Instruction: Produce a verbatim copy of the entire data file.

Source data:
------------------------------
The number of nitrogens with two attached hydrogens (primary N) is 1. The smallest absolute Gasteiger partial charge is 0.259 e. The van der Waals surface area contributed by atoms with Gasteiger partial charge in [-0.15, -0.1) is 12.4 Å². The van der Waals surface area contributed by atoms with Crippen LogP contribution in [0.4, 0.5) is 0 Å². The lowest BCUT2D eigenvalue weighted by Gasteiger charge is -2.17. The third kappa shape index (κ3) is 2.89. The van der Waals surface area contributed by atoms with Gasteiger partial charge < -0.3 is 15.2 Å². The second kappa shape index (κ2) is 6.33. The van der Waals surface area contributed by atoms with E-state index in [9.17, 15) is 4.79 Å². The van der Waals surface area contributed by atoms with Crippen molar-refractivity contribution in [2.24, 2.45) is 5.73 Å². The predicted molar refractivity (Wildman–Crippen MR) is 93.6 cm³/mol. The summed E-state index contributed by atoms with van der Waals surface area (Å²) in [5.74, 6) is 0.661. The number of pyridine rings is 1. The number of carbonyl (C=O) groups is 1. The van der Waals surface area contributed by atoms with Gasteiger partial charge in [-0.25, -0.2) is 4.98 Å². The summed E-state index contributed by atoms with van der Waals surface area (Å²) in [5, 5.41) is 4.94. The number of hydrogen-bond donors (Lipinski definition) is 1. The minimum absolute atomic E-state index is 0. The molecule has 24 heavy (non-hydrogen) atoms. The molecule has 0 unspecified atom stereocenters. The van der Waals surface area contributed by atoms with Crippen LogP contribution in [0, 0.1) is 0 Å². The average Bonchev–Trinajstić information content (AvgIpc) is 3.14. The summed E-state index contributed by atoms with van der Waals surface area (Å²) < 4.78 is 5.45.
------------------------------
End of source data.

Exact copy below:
The number of nitrogens with two attached hydrogens (primary N) is 1. The smallest absolute Gasteiger partial charge is 0.259 e. The van der Waals surface area contributed by atoms with Gasteiger partial charge in [-0.15, -0.1) is 12.4 Å². The van der Waals surface area contributed by atoms with Crippen LogP contribution in [0.4, 0.5) is 0 Å². The lowest BCUT2D eigenvalue weighted by Gasteiger charge is -2.17. The third kappa shape index (κ3) is 2.89. The van der Waals surface area contributed by atoms with Gasteiger partial charge < -0.3 is 15.2 Å². The second kappa shape index (κ2) is 6.33. The van der Waals surface area contributed by atoms with E-state index in [9.17, 15) is 4.79 Å². The van der Waals surface area contributed by atoms with Crippen molar-refractivity contribution in [2.24, 2.45) is 5.73 Å². The predicted molar refractivity (Wildman–Crippen MR) is 93.6 cm³/mol. The summed E-state index contributed by atoms with van der Waals surface area (Å²) in [5.74, 6) is 0.661. The number of pyridine rings is 1. The number of carbonyl (C=O) groups is 1. The van der Waals surface area contributed by atoms with Gasteiger partial charge in [-0.25, -0.2) is 4.98 Å². The summed E-state index contributed by atoms with van der Waals surface area (Å²) in [5, 5.41) is 4.94. The number of hydrogen-bond donors (Lipinski definition) is 1. The minimum absolute atomic E-state index is 0. The molecule has 24 heavy (non-hydrogen) atoms. The molecule has 0 unspecified atom stereocenters. The van der Waals surface area contributed by atoms with Crippen LogP contribution in [0, 0.1) is 0 Å². The average Bonchev–Trinajstić information content (AvgIpc) is 3.14. The summed E-state index contributed by atoms with van der Waals surface area (Å²) < 4.78 is 5.45.